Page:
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PRESS RELEASE: Community Environmental Assessment Raises Serious Flaws in Metrolinx Overpass Plans

Standing beneath an elevated rail corridor while a GO Train passes overhead will sound as loud as standing 300 metres away from a jet taking off, or a jackhammer pounding the pavement directly beside you. This is among the findings of Options for Davenport’s “Our EA, Our Say” community Environmental Assessment, which included a noise study, detailed community survey and an evaluation of deficiencies in Metrolinx’s current proposal.

Options’ findings raise serious questions about Metrolinx’s promise that the overpass it plans to build will unlock useful public space.

“Metrolinx has talked about building a public square, farmer’s market and outdoor movie theatre under the overpass, but who is going to want to sit and watch a movie with a jet taking off overhead every 7 minutes?” Options spokesperson Sam Barbieri asked.

“Our EA, Our Say” also highlighted dozens of deficiencies with the provincial transit agency’s proposal to build a 1.45 km long overpass through the middle of Toronto’s Davenport neighbourhood, including a failure to adequately address:

  • Noise and vibration concerns, which are paramount to residents and local businesses.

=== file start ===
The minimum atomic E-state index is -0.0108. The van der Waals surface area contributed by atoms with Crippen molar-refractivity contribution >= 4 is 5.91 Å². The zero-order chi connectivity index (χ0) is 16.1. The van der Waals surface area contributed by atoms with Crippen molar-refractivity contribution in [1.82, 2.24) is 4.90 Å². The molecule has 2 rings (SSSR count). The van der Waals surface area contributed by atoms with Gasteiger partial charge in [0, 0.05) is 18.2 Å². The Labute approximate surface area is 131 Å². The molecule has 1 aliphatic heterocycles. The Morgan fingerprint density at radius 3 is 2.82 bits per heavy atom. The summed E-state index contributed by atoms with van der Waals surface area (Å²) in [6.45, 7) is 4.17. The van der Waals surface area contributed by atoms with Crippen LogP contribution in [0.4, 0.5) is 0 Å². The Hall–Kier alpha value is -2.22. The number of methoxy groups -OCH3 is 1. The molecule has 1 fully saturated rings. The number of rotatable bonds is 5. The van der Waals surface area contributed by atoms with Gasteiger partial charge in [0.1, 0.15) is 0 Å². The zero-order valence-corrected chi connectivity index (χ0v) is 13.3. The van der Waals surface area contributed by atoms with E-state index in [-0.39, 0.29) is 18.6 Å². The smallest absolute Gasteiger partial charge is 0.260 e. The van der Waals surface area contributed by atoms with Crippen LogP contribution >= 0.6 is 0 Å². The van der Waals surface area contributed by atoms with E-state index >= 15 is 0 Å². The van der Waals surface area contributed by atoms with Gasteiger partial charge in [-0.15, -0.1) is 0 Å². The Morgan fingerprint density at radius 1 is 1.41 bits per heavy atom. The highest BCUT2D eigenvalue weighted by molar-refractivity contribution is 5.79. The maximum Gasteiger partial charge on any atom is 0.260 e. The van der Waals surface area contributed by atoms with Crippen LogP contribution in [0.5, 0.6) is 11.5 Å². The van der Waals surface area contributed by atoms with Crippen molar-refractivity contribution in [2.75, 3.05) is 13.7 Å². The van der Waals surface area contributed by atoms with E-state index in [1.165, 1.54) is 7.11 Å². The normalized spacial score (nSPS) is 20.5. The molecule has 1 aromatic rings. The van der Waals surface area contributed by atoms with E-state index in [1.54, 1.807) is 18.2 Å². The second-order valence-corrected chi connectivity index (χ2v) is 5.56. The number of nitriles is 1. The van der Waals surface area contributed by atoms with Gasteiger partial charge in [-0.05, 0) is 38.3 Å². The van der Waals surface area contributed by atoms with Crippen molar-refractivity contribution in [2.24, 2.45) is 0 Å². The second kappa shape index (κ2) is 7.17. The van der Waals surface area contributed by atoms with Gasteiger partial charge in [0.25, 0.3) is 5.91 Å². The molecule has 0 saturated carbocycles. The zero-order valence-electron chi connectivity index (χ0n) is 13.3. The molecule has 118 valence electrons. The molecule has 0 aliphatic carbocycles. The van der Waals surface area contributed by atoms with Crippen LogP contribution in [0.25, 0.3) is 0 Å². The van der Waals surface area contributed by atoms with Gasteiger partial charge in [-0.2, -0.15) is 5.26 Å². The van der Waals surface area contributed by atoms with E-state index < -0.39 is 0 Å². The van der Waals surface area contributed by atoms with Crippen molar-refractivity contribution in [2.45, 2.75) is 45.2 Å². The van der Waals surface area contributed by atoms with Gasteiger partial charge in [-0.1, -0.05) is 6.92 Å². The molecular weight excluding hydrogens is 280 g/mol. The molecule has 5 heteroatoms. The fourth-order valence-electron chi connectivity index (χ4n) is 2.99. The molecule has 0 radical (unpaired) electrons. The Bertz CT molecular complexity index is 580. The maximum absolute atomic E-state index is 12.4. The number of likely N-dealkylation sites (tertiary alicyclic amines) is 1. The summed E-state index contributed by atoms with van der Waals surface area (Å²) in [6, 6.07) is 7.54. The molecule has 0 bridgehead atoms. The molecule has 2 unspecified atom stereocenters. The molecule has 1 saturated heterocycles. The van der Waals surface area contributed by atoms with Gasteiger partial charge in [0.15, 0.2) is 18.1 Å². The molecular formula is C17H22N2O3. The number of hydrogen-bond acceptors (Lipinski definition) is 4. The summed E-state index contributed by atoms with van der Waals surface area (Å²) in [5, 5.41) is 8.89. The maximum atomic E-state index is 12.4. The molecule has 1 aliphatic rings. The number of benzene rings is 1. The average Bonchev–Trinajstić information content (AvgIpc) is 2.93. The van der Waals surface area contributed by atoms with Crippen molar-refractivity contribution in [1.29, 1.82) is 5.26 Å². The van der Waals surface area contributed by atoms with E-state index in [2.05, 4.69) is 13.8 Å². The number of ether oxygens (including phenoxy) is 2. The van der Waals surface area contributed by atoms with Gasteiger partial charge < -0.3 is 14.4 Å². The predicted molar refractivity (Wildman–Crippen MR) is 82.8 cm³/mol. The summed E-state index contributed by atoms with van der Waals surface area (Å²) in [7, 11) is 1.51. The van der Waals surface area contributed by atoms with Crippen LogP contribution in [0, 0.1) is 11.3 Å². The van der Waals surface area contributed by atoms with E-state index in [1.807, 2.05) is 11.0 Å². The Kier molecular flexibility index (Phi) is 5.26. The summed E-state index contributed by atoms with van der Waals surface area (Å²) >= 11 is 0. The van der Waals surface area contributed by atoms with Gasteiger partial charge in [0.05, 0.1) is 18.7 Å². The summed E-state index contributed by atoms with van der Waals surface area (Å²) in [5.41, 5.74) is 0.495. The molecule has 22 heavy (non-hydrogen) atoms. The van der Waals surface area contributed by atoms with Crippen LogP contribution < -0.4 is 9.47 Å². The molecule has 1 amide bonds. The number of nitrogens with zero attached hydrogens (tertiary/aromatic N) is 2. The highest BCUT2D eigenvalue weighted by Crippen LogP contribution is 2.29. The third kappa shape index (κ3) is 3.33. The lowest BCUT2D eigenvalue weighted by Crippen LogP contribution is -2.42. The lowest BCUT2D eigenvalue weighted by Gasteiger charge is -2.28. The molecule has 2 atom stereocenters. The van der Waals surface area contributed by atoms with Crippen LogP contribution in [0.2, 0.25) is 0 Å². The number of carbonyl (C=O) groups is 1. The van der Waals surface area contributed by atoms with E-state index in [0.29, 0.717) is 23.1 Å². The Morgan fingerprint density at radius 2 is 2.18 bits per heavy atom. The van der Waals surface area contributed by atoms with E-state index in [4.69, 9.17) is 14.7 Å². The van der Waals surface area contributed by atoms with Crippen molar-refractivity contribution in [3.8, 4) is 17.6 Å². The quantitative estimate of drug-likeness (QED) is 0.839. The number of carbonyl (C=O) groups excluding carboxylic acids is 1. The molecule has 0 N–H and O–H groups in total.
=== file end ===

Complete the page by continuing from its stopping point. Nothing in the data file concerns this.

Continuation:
• Pressing concerns related to rail safety of an elevated overpass, pollution/air quality, crime, and soil contamination in this post-industrial neighbourhood.

  • The true cost of the overpass, tunnel and trench options have not yet been calculated. Metrolinx has yet to release long-term capital maintenance estimates. As we saw with the recent debate about how to deal with the Gardiner Expressway, initial costs only tell part of the story.

  • That there is still an alarming lack of public awareness about this project.

Given these outstanding issues, the group’s assessment concludes that a “Due Diligence option” is the most financially prudent solution, to allow for incremental service increases while the right approach for more substantial service increases is fully considered.

If money was no object, the group concludes that it is undeniable that a tunnel is the best option for the Barrie Corridor. It avoids almost all of the local residents’ concerns, while also achieving Metrolinx’s goals.

Options for Davenport, a grassroots community group, launched its own Environmental Assessment three months ago after Metrolinx declined to fully study solutions for the Barrie Corridor. Metrolinx instead proceeded with a TPAP process of the overpass option only, against the urgings of Toronto City Council, city planning staff, the local councillors, school board trustee and members of federal and provincial parliament.

Contact: Sam Barbieri, spokesperson: 416-779-9396